Personal Finance

Coronavirus: life insurance suffers from poor inflows in April

Net life insurance inflows remained negative in April mainly due to the low payments made. The French Insurance Federation (FFA) invokes confinement which has restricted commercial activity and the number of operations.

Billions of euros more in Livret A, billions less in life insurance. This is the result of two months of strict confinement in the face of the coronavirus and, beyond that, of persistent economic uncertainties which are pushing the French to shift their savings.

Life insurance is the subject of a huge disaffection in the face of the “exceptional period of confinement and uncertainty”, summed up in a press release the French Insurance Federation (FFA), on the occasion of the announces April figures.

Life insurance withdrawals exceeded deposits by 2.1 billion euros, after already spreading by two billion the previous month.

This has been unprecedented since 2011, a year marked by significant economic uncertainty in the midst of the European sovereign debt crisis.

As at the time, each month now sees the total of savings saved on French life insurance melt by several billion euros.

Above all, life insurance is now in the red for the past year: since the beginning of 2020, the amounts saved have fallen by 1.9 billion euros.

The booklet A acclaimed

This contrasts with the other preferred placement of the French, the Livret A. In April, deposits there exceeded withdrawals by more than five billion euros, unheard of, after having already reached a very high level the previous month .

In total, in two months, the amounts saved on the Livret A savings account have increased by some eight billion euros, even though this investment has never been so remunerative. Since February, it has returned only 0.5% per year on the amounts paid, a level lower than inflation.

“The French have saved because they could not spend,” said Eric Lombard, managing director of Caisse des Dépôts, last week.

But the situation has not benefited life insurance, which suffers as usual from crisis situations. This placement appears all the less as a refuge since insurers have been encouraging their clients for years to increase the share of their contracts dedicated to “units of account”, potentially more profitable but also more risky, because they do not guarantee not to lose money.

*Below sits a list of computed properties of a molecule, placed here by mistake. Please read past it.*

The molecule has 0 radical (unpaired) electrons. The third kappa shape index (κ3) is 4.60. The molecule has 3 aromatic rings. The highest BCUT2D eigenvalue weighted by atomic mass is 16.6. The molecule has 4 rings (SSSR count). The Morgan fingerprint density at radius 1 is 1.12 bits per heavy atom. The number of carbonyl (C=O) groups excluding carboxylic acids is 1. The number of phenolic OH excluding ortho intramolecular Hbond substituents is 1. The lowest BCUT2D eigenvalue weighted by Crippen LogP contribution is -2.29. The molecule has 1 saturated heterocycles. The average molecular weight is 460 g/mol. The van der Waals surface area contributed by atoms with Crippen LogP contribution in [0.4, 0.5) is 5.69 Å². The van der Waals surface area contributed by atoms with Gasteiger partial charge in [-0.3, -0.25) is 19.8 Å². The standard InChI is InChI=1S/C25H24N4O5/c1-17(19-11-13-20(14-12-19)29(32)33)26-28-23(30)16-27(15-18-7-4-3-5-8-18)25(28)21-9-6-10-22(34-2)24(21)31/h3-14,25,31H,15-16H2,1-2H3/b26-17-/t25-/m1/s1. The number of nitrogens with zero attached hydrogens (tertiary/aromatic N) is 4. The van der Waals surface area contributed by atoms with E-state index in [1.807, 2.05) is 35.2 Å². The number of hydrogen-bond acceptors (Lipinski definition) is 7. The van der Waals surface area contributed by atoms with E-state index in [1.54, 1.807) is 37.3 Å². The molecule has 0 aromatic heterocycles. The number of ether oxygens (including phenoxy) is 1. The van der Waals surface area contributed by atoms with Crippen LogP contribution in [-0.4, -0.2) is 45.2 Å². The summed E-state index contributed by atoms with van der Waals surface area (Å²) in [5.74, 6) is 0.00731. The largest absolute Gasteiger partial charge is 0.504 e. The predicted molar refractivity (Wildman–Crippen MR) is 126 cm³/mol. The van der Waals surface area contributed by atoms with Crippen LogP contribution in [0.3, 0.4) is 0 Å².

As such, the disaffection observed in April followed a different movement from the previous month. In March, when confinement began, the French had mostly withdrawn money from their life insurance.

In April, withdrawals were not particularly high. This time it was the deposits that collapsed. While they had been running for more than a year at more than 10 billion euros each month, they stood at 6.5 billion.

Commercial activity restricted by containment

“Containment has restricted business activity and the number of operations,” said the FFA.

Does this mean that the placement will rebound with the lifting of the containment in early May? This is not to be won, because the economic uncertainties will remain and the political and financial authorities are preparing minds for a lasting crisis.

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In this context, authorities and economists wonder about the role of engine or brake that the savings of the French can play in the hoped economic recovery. The challenge is to distinguish money set aside by constraint, for lack of being able to consume, and that actually placed in reserve by worried households.

“The priority issue on the household side, therefore, is confidence, so that they quickly transform this accumulated savings into consumption and therefore into growth”, recently underlined François Villeroy de Galhau, Governor of the Banque de France.

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